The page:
The Effect of Oketani Breast Massage on Successful Breastfeeding, Mothers’ Need for Breastfeeding Support, and Breastfeeding Self-Efficacy: an Experimental Study
Background: The negative effects of cesarean section on breastfeeding are a major global concern.
Purpose: This study aimed to determine the effect of Oketani breast massage on the maternal need for support during breastfeeding, breastfeeding success, and breastfeeding self-efficacy.
Setting: Three hospitals affiliated to Shahid Beheshti University of Medical Sciences in Tehran, Iran, from April to July 2019.
Study Design: The participants in this experimental study were 113 pregnant women who were candidates for cesarean section. The mothers were selected using convenience sampling and randomly assigned. In addition to routine care, the mothers in the intervention group received Oketani breast massages twice. However, the mothers in the control group received routine care. The data were collected using the Infant Breastfeeding Assessment Tool (IBFAT), LATCH Assessment Score, and the Breastfeeding Self-Efficacy Scale (BSES). The data were analyzed with SPSS 20 software via the independent samples t test, the Mann–Whitney U test, and the chi-square test.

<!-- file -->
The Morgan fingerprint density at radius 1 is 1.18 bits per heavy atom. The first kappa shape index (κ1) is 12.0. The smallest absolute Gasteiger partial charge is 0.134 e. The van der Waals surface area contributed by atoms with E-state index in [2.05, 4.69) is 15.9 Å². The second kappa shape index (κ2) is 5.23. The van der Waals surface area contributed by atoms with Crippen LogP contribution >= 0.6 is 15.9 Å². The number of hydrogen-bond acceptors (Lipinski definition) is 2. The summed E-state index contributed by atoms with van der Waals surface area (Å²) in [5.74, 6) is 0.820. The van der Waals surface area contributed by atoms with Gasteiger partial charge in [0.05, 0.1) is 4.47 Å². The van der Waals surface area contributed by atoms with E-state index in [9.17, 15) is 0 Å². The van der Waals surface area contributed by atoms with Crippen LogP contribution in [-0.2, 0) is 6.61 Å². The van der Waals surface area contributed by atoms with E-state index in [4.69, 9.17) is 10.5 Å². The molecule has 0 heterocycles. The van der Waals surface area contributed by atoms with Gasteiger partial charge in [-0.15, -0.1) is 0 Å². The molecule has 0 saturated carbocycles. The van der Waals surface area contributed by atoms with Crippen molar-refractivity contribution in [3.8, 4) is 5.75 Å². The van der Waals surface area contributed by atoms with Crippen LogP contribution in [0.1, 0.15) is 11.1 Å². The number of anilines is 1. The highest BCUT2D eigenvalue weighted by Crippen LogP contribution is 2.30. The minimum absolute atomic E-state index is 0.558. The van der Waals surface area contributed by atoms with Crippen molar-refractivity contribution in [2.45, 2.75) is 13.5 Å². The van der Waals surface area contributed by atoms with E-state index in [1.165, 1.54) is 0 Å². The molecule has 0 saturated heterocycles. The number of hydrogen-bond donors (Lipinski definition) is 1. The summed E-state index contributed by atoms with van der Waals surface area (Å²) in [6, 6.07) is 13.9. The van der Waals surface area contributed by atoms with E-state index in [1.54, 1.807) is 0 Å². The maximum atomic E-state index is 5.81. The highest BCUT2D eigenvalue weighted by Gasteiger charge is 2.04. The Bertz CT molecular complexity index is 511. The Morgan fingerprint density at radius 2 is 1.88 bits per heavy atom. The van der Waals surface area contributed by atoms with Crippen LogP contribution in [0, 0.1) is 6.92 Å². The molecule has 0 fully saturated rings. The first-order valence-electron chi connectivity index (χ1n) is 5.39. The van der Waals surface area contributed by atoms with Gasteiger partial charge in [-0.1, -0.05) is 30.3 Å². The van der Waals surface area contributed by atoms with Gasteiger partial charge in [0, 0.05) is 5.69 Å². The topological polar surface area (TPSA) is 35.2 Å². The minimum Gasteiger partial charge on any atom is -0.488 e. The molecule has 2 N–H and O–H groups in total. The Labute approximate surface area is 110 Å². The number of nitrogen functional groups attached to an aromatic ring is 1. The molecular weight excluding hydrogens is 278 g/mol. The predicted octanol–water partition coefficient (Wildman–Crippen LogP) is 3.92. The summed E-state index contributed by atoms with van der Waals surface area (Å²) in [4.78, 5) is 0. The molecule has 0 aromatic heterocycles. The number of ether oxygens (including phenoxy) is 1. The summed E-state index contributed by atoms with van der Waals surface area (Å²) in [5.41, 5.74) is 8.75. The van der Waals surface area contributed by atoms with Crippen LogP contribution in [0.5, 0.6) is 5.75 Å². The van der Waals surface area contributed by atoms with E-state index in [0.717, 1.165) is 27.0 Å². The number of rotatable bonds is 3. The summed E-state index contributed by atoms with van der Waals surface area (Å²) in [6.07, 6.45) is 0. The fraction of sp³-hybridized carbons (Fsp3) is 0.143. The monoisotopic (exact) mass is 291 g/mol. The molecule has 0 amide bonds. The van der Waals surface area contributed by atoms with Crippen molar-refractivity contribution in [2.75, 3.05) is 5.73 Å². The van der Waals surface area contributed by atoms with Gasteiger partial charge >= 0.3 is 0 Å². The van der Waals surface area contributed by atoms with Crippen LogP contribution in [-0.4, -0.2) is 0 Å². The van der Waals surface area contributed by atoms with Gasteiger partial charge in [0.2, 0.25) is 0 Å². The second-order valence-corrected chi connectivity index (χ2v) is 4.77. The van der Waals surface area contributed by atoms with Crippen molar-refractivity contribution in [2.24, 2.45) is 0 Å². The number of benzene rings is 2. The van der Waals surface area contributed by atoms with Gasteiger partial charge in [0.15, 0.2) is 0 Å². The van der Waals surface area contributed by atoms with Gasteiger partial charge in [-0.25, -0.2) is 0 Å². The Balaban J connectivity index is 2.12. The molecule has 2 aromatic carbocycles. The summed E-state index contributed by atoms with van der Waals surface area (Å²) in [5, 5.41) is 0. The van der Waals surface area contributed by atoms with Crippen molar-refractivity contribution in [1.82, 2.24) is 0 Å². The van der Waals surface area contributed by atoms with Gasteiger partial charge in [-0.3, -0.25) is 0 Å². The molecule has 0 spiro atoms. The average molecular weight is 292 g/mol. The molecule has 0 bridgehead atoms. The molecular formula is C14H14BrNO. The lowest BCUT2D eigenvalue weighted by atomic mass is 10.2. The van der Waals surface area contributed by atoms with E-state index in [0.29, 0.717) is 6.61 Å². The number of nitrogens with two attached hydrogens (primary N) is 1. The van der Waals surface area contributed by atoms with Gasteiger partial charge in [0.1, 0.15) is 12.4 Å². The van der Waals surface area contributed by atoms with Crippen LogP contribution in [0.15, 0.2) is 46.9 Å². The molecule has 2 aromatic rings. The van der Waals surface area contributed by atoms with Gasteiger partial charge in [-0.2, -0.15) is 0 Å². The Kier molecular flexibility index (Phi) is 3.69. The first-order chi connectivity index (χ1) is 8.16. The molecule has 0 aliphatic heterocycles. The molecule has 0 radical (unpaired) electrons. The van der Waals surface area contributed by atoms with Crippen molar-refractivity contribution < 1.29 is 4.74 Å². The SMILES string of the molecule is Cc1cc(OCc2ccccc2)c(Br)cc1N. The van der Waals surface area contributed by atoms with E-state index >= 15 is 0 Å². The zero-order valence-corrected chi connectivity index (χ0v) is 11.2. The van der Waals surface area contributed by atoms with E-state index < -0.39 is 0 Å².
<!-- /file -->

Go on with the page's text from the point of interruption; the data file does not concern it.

Results: The results of the study suggested that the breastfeeding success rate, which was evaluated with IBFAT in both the first two breastfeeding stages and the last pre-discharge breastfeeding, was significantly higher for the mothers in the intervention group (p < .001). In addition, the mother’s need for support, which was evaluated with LATCH in the first two breastfeeding stages (p = .044) and the last pre-discharge breastfeeding (p < .001) in the intervention group, was less. The total number of breastfeeding sessions from birth to discharge was higher in the intervention group (p = .002). Furthermore, the mothers in the intervention group breastfed their infants in a significantly shorter time interval (p = .002). Breastfeeding self-efficacy, according to the BSES, was significantly higher in the mothers of the intervention group (p < .001).
Conclusion: Oketani massage can be used as a care intervention by nurses to improve breastfeeding in mothers who undergo cesarean sections.
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